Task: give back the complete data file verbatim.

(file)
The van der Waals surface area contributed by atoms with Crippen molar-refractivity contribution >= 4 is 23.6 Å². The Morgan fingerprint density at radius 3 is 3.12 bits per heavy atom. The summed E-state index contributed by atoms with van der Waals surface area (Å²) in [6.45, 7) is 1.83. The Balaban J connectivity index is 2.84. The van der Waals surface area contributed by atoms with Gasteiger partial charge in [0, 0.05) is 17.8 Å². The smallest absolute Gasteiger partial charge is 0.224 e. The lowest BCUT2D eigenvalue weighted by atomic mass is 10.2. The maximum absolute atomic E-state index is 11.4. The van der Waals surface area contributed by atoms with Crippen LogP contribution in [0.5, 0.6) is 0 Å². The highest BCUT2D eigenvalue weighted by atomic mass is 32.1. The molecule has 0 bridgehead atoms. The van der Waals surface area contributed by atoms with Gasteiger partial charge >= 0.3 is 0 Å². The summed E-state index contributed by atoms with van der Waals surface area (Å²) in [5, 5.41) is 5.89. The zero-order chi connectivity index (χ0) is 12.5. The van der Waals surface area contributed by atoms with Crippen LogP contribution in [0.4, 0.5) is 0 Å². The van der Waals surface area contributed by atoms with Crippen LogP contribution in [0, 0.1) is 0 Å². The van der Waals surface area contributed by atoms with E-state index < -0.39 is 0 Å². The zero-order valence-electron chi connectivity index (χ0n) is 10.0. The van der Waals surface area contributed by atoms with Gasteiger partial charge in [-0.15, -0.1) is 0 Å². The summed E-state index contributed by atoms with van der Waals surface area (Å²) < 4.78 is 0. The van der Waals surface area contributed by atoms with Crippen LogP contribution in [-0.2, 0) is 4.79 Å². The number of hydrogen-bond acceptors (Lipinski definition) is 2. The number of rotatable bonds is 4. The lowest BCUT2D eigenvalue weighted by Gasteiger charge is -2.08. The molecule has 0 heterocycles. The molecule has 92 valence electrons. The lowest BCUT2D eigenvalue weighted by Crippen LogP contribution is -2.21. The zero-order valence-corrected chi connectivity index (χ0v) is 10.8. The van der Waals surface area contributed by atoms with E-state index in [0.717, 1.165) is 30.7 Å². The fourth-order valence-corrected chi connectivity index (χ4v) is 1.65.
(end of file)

The van der Waals surface area contributed by atoms with Crippen molar-refractivity contribution >= 4 is 23.6 Å². The Morgan fingerprint density at radius 3 is 3.12 bits per heavy atom. The summed E-state index contributed by atoms with van der Waals surface area (Å²) in [6.45, 7) is 1.83. The Balaban J connectivity index is 2.84. The van der Waals surface area contributed by atoms with Gasteiger partial charge in [0, 0.05) is 17.8 Å². The smallest absolute Gasteiger partial charge is 0.224 e. The lowest BCUT2D eigenvalue weighted by atomic mass is 10.2. The maximum absolute atomic E-state index is 11.4. The van der Waals surface area contributed by atoms with Crippen LogP contribution in [0.5, 0.6) is 0 Å². The highest BCUT2D eigenvalue weighted by atomic mass is 32.1. The molecule has 0 bridgehead atoms. The van der Waals surface area contributed by atoms with Gasteiger partial charge >= 0.3 is 0 Å². The summed E-state index contributed by atoms with van der Waals surface area (Å²) in [5, 5.41) is 5.89. The zero-order chi connectivity index (χ0) is 12.5. The van der Waals surface area contributed by atoms with Crippen LogP contribution in [0.4, 0.5) is 0 Å². The van der Waals surface area contributed by atoms with Crippen LogP contribution in [0, 0.1) is 0 Å². The van der Waals surface area contributed by atoms with E-state index < -0.39 is 0 Å². The zero-order valence-electron chi connectivity index (χ0n) is 10.0. The van der Waals surface area contributed by atoms with Gasteiger partial charge in [-0.15, -0.1) is 0 Å². The summed E-state index contributed by atoms with van der Waals surface area (Å²) < 4.78 is 0. The van der Waals surface area contributed by atoms with Crippen LogP contribution in [-0.2, 0) is 4.79 Å². The number of hydrogen-bond acceptors (Lipinski definition) is 2. The number of rotatable bonds is 4. The lowest BCUT2D eigenvalue weighted by Gasteiger charge is -2.08. The molecule has 0 heterocycles. The molecule has 92 valence electrons. The lowest BCUT2D eigenvalue weighted by Crippen LogP contribution is -2.21. The zero-order valence-corrected chi connectivity index (χ0v) is 10.8. The van der Waals surface area contributed by atoms with E-state index in [0.717, 1.165) is 30.7 Å². The fourth-order valence-corrected chi connectivity index (χ4v) is 1.65.